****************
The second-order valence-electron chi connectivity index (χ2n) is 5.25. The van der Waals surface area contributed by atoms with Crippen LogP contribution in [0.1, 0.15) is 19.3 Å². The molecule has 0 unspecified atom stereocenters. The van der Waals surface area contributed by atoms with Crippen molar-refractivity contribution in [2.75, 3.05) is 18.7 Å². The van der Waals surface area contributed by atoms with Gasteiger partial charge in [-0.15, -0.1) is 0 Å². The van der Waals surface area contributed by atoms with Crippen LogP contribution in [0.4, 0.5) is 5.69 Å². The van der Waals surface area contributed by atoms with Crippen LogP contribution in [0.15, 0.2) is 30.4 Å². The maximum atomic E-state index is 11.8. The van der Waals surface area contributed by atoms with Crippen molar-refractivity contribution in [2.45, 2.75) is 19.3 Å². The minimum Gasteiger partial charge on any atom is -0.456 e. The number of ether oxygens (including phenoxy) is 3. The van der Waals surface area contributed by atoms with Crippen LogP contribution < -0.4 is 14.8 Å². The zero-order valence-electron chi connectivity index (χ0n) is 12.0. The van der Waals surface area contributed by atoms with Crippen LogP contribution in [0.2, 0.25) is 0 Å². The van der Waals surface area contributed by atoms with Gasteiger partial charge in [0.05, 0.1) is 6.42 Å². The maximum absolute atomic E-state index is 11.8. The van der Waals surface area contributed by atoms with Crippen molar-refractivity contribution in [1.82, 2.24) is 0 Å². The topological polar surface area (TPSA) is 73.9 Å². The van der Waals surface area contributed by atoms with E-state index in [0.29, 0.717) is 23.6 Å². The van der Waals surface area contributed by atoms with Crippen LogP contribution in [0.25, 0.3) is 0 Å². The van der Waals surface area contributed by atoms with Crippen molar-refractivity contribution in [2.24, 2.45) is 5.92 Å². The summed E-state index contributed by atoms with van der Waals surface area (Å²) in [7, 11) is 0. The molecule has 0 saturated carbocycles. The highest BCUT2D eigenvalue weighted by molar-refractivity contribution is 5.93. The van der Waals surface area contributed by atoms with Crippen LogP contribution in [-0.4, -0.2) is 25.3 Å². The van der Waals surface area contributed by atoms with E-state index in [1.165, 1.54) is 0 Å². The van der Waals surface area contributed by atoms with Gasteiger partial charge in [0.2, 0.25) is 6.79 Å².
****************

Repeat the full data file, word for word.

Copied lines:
The second-order valence-electron chi connectivity index (χ2n) is 5.25. The van der Waals surface area contributed by atoms with Crippen LogP contribution in [0.1, 0.15) is 19.3 Å². The molecule has 0 unspecified atom stereocenters. The van der Waals surface area contributed by atoms with Crippen molar-refractivity contribution in [2.75, 3.05) is 18.7 Å². The van der Waals surface area contributed by atoms with Gasteiger partial charge in [-0.15, -0.1) is 0 Å². The van der Waals surface area contributed by atoms with Crippen LogP contribution in [0.4, 0.5) is 5.69 Å². The van der Waals surface area contributed by atoms with Crippen LogP contribution in [0.15, 0.2) is 30.4 Å². The maximum atomic E-state index is 11.8. The van der Waals surface area contributed by atoms with Crippen molar-refractivity contribution in [2.45, 2.75) is 19.3 Å². The minimum Gasteiger partial charge on any atom is -0.456 e. The number of ether oxygens (including phenoxy) is 3. The van der Waals surface area contributed by atoms with Crippen LogP contribution < -0.4 is 14.8 Å². The zero-order valence-electron chi connectivity index (χ0n) is 12.0. The van der Waals surface area contributed by atoms with Crippen LogP contribution in [0.2, 0.25) is 0 Å². The van der Waals surface area contributed by atoms with Gasteiger partial charge in [0.05, 0.1) is 6.42 Å². The maximum absolute atomic E-state index is 11.8. The van der Waals surface area contributed by atoms with Crippen molar-refractivity contribution in [1.82, 2.24) is 0 Å². The topological polar surface area (TPSA) is 73.9 Å². The van der Waals surface area contributed by atoms with E-state index in [0.29, 0.717) is 23.6 Å². The van der Waals surface area contributed by atoms with Crippen LogP contribution in [0.25, 0.3) is 0 Å². The van der Waals surface area contributed by atoms with Crippen molar-refractivity contribution in [2.24, 2.45) is 5.92 Å². The summed E-state index contributed by atoms with van der Waals surface area (Å²) in [7, 11) is 0. The molecule has 0 saturated carbocycles. The highest BCUT2D eigenvalue weighted by molar-refractivity contribution is 5.93. The van der Waals surface area contributed by atoms with Crippen LogP contribution in [-0.4, -0.2) is 25.3 Å². The van der Waals surface area contributed by atoms with E-state index in [1.165, 1.54) is 0 Å². The van der Waals surface area contributed by atoms with Gasteiger partial charge in [0.2, 0.25) is 6.79 Å².